Rank the following in terms of importance for a bounceback: Thor, Edwin, Cano, Familia, Lowrie, Cespedes. ~ @chez1er
1) Diaz, because him shutting down the end of the game will have a positive ripple effect on the rest of the staff.
2) Syndergaard, because among the entire staff he'll likely spend the second-most amount of time on the mound.
3) Cano, because he keeps the line moving and provides protection and experience for the rest of the lineup.
4) Cespedes, because if he's hot, hitting him behind Pete Alonso would be amazing, captivating and inspiring.
5) Familia, because bullpen.
6) Lowrie is last because they lived without him last year and they can live without him again.
Is the team banking on trying to trade one of their six starters during spring training if they're all healthy? ~ @sjmets
I don't think so. That ship has sailed it seems, unless of course someone comes calling and wants to overpay. It seems this happens every season for most teams and it's exactly why you go get depth in the rotation and bullpen, because nothing ever plays out the way it is drawn up on paper.
Someone will get hurt at some point, or someone will struggle, and need to be sat down, demoted or put on the injured list. It happens to nearly every team in every season, especially the Mets. Keep them, keep them all!
When you say that GMs around the league hold McNeil as a high value player, but then refuse to trade him for Betts or Arenado, why the hell does his value even matter? I like the guy, but this is like if the '98 Mets said they wouldn't trade Alfonzo for Chipper. Ridiculous. ~ @metnix1
This is an interesting point. It's like if everything is great than nothing is great, it all cancels itself out and ends up at zero. I get it. I think the overall point is that McNeil is awesome and viewed as such around baseball, not just by the Mets and their fans.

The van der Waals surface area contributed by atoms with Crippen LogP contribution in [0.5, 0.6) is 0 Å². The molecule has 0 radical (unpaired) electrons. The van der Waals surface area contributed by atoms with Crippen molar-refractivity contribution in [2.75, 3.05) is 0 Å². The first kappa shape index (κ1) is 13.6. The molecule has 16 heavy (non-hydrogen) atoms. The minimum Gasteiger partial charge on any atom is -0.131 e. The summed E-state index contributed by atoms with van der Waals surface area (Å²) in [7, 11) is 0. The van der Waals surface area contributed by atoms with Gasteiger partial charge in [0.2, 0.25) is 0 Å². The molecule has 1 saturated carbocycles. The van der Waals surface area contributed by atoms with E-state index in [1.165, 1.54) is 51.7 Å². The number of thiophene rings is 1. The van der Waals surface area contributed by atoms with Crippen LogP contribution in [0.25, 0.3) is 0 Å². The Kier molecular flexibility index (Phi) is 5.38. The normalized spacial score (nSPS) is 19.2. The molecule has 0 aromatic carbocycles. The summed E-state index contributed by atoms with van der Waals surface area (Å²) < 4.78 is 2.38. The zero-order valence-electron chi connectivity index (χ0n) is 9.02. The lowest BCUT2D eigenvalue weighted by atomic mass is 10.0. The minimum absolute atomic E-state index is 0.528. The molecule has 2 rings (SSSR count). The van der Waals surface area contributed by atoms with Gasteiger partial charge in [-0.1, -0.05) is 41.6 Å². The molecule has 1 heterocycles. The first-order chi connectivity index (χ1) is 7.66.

There have been countless times in history where I felt a player was fantastic and a huge asset, yet fans from other teams didn't understand what I was thinking or seeing. This is not the case with McNeil, who has a financial value that likely tips the scale.
How often he was asked about in trade, and based on the fact that the Mets didn't want to move him -- even in a deal for Francisco Lindor or Mookie Betts -- indicates McNeil is not a fantasy. He's legit. You know it, I know it and it's nice to know the rest of the league knows it.
Why is Nimmo still on this team??? ~ @Louis_Onofrio
Because he's really, really good and -- with his personality and story -- could become one of the most popular players in team history. Seriously. I truly believe that if he improves on his 4.0 WAR season from 2018 and does it with his smile and authentic love for the game and this team, he'll have a massive impact on us and the team's identity.
Matthew Cerrone (Facebook | Twitter | Instagram | Contact) is a senior writer of MetsBlog.com, which he created in 2003. His book, The New York Mets Fans' Bucket List, details 44 things every Mets fan should experience during their lifetime.